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Opinion Trump’s rambling answer to the Jan. 6 committee shows his weakness

Former president Donald Trump at the Conservative Political Action Conference on Feb. 26 in Orlando. (Chandan Khanna/AFP/Getty Images)
5 min

In response to the Jan. 6 committee’s vote on Thursday to issue a subpoena for his testimony, former president Donald Trump released a rambling, seemingly unhinged reply that doesn’t answer whether he intends to testify.

When the committee formally subpoenas Trump, there will be very good reason for him to turn it down, or at least continue blustering to delay answering whether he’ll comply, as his new response does.

The web of illusions Trump has spun around Jan. 6 can’t survive contact with a legitimate, fact-based, rules-bound process. But not testifying is also problematic: It admits to fear of facing genuine questioning, which looks weak. So, Trump must try for as long as possible to inhabit a gray area where he blusters about owning his enemies on the committee while avoiding testifying to the committee at all costs.

Trump’s new response, a three-page letter that he plainly dictated while his lawyers cringed in the background, is aimed at fitting this bill. In a stream of delusion and megalomania, it rehashes all kinds of grievances, most prominently the lie of the stolen 2020 election. This is supposed to show Trump “owning” the committee while refraining from conceding that he does not plan to answer its direct questions.

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If Trump were to testify, he would surely struggle to choose between admitting culpability or perjuring himself — or pleading the Fifth Amendment. He would be pressed on whether he knew well in advance that he lost the election, and on whether he decided long before the election to cast doubt on the result no matter what the voting showed, as part of a premeditated scheme to try to overturn an eventual loss.

The committee powerfully demonstrated evidence of premeditation in its final hearing. Trump would be confronted with that evidence.

Similarly, Trump would be cross-examined about evidence that he knew he was pressing his vice president, Mike Pence, to do something illegal in demanding that he scuttle the electoral count in Congress. The committee convincingly demonstrated evidence that Trump was extensively informed of this.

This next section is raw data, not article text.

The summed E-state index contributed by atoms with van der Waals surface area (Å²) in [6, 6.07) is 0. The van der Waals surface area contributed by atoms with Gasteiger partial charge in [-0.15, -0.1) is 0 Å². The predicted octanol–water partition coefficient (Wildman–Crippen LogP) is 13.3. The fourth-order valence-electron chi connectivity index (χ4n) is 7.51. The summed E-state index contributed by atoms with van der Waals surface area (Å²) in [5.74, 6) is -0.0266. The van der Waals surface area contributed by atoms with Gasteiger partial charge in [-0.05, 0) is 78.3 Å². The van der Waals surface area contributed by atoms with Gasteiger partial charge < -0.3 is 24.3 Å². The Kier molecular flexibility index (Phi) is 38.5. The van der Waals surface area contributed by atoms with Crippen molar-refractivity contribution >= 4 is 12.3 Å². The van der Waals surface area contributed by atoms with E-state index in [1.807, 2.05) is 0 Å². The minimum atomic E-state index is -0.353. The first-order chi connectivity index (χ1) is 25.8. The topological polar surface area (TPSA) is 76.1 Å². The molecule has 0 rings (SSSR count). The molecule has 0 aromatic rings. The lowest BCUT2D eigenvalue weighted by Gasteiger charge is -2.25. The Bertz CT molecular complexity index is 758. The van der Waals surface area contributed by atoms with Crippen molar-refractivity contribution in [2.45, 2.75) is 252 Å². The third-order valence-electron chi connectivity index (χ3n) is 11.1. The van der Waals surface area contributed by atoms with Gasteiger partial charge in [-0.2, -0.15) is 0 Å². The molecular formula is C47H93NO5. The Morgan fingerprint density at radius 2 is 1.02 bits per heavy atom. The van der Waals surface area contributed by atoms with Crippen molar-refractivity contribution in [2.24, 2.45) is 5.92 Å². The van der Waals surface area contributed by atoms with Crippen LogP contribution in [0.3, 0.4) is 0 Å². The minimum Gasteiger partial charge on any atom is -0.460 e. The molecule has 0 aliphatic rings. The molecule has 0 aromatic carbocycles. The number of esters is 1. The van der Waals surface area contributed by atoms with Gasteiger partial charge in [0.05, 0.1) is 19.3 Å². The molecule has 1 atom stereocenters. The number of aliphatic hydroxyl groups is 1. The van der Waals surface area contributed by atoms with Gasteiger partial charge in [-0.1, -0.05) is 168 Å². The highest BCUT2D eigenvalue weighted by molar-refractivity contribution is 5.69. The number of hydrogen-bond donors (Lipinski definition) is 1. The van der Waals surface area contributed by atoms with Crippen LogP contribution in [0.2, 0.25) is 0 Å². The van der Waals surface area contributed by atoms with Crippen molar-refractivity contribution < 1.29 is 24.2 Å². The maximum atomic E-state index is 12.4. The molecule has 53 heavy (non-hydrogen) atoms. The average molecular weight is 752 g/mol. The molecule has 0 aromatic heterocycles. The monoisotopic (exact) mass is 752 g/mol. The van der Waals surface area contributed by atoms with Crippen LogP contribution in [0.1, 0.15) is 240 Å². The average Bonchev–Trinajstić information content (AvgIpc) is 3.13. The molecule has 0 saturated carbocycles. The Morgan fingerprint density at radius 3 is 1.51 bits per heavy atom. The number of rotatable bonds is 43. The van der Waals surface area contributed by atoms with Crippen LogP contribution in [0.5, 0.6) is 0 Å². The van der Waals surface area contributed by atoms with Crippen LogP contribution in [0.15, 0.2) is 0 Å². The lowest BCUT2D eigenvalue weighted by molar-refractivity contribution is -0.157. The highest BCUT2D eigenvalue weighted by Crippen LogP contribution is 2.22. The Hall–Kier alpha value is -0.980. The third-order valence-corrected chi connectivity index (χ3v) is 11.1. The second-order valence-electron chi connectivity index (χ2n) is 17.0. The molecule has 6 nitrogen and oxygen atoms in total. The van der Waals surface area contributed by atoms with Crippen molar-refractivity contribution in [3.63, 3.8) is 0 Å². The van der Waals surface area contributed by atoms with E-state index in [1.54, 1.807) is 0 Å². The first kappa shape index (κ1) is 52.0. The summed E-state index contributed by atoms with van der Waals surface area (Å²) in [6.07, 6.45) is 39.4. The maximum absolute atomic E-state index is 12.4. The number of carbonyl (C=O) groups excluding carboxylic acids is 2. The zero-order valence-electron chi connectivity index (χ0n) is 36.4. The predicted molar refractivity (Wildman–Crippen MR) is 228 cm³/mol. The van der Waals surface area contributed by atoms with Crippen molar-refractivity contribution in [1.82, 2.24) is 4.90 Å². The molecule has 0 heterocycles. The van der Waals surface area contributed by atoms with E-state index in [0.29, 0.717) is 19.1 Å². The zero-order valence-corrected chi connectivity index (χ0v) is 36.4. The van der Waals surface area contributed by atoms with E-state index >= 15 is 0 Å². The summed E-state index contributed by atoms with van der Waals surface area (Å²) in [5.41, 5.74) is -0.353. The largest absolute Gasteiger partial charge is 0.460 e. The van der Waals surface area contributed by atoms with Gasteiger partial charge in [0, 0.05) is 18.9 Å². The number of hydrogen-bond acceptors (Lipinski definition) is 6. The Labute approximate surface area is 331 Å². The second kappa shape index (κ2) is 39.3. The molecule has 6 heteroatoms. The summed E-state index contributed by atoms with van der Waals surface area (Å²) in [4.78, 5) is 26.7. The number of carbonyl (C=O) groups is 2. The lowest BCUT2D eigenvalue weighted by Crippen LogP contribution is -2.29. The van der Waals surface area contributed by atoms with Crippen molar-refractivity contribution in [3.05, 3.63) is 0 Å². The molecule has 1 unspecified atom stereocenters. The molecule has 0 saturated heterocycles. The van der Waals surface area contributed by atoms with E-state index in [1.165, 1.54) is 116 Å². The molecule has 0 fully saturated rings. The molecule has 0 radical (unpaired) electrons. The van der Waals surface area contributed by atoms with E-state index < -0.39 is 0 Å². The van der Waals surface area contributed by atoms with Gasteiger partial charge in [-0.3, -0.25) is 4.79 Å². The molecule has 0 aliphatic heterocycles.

Trump would also face questioning about evidence amassed by the committee that he actively refused for hours to call on the rioters to stand down. This illustrated that Trump likely saw the mob as a weapon to intimidate Pence and members of Congress into allowing states to send new electors that would have made him, not Joe Biden, the next president.

Guess who testified to all these things? A lot of people who were close to Trump himself.

“He’s going to have to say, ‘They’re all lying,’ ” former FBI counsel Andrew Weissmann told me. “Even though a lot of these people worked for him.”

Trump would also have to deny he suggested Pence “deserved” to face hanging by the mob, as a top aide testified to hearing recounted. Trump would have to deny ever suggesting to House Minority Leader Kevin McCarthy (R-Calif.) that he approved of the rioters’ rampage, because they “are more upset about the election than you are.”

Trump cannot admit to these things, because they go to the core of whether he showed “corrupt intent,” which would be relevant to whether he violated federal laws. These include obstruction of an official proceeding (the electoral count) or conspiracy to defraud the United States (by interfering with lawful U.S. election processes).

“The key issue in a public corruption case is invariably the intent of the defendant,” Weissmann said.

National security lawyer Bradley P. Moss agrees that Trump would risk self-incrimination. “He can’t substantively admit to what went down without effectively conceding the point of corrupt intent,” Moss told me. “But he can’t misstate facts in his testimony either, lest he be subject to perjury charges.”

Trump must sustain a series of grand illusions in the eyes of the MAGA movement, but embedded in them is a deep tension.

On one hand, these illusions rest on the idea that Trump was gloriously victorious in 2020, the effort to reverse the outcome was a just cause, there was never any coup attempt, and all efforts at accountability over it are nothing but political persecution.

On the other, Trump must maintain the perception that he’s fearsomely in control of events and wields absolute mastery over his enemies. After the committee voted to subpoena him, a “source close to Trump” leaked word to Fox News that he totally wants to testify, to own the committee’s Democrats by rubbing their faces in the “truth” about the stolen election.

But Trump cannot sustain both fantasies forever. Testifying would explode the first and put him in more legal jeopardy. But not testifying would rupture the second. He would need to conjure some way of suggesting he’s owning the committee by cowering from it.

Trump’s escape route requires remaining in the gray area between those two poles for as long as possible. He must try to muddle through to the time when a GOP-controlled Congress might disrupt ongoing Justice Department investigations, and then on to an endgame where the department decides not to prosecute.

As for whether Trump will succeed in this, well, only the department itself can say.